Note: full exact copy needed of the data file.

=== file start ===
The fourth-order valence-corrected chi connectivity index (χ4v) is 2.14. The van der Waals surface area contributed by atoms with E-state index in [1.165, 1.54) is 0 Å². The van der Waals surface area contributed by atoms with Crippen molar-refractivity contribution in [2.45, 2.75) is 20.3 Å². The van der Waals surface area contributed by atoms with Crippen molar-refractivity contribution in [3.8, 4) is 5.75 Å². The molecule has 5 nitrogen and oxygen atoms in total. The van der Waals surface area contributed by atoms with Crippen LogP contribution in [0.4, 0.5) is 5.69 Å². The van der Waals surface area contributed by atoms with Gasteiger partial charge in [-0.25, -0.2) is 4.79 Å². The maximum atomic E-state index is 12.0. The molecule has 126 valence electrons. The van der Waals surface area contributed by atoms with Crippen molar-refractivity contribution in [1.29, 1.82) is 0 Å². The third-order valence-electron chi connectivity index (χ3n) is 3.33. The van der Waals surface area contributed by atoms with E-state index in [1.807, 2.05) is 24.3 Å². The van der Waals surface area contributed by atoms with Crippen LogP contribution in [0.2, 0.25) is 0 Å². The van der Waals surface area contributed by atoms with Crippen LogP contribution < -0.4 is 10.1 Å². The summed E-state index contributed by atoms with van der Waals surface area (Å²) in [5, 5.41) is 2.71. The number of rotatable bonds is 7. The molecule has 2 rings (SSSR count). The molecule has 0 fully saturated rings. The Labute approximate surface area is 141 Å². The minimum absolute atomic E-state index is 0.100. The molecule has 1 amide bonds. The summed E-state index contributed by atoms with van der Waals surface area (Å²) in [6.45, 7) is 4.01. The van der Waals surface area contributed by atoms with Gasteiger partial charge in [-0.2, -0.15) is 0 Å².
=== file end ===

The fourth-order valence-corrected chi connectivity index (χ4v) is 2.14. The van der Waals surface area contributed by atoms with E-state index in [1.165, 1.54) is 0 Å². The van der Waals surface area contributed by atoms with Crippen molar-refractivity contribution in [2.45, 2.75) is 20.3 Å². The van der Waals surface area contributed by atoms with Crippen molar-refractivity contribution in [3.8, 4) is 5.75 Å². The molecule has 5 nitrogen and oxygen atoms in total. The van der Waals surface area contributed by atoms with Crippen LogP contribution in [0.4, 0.5) is 5.69 Å². The van der Waals surface area contributed by atoms with Gasteiger partial charge in [-0.25, -0.2) is 4.79 Å². The maximum atomic E-state index is 12.0. The molecule has 126 valence electrons. The van der Waals surface area contributed by atoms with Crippen molar-refractivity contribution in [1.29, 1.82) is 0 Å². The third-order valence-electron chi connectivity index (χ3n) is 3.33. The van der Waals surface area contributed by atoms with E-state index in [1.807, 2.05) is 24.3 Å². The van der Waals surface area contributed by atoms with Crippen LogP contribution in [0.2, 0.25) is 0 Å². The van der Waals surface area contributed by atoms with Crippen LogP contribution < -0.4 is 10.1 Å². The summed E-state index contributed by atoms with van der Waals surface area (Å²) in [5, 5.41) is 2.71. The number of rotatable bonds is 7. The molecule has 2 rings (SSSR count). The molecule has 0 fully saturated rings. The Labute approximate surface area is 141 Å². The minimum absolute atomic E-state index is 0.100. The molecule has 1 amide bonds. The summed E-state index contributed by atoms with van der Waals surface area (Å²) in [6.45, 7) is 4.01. The van der Waals surface area contributed by atoms with Gasteiger partial charge in [-0.2, -0.15) is 0 Å².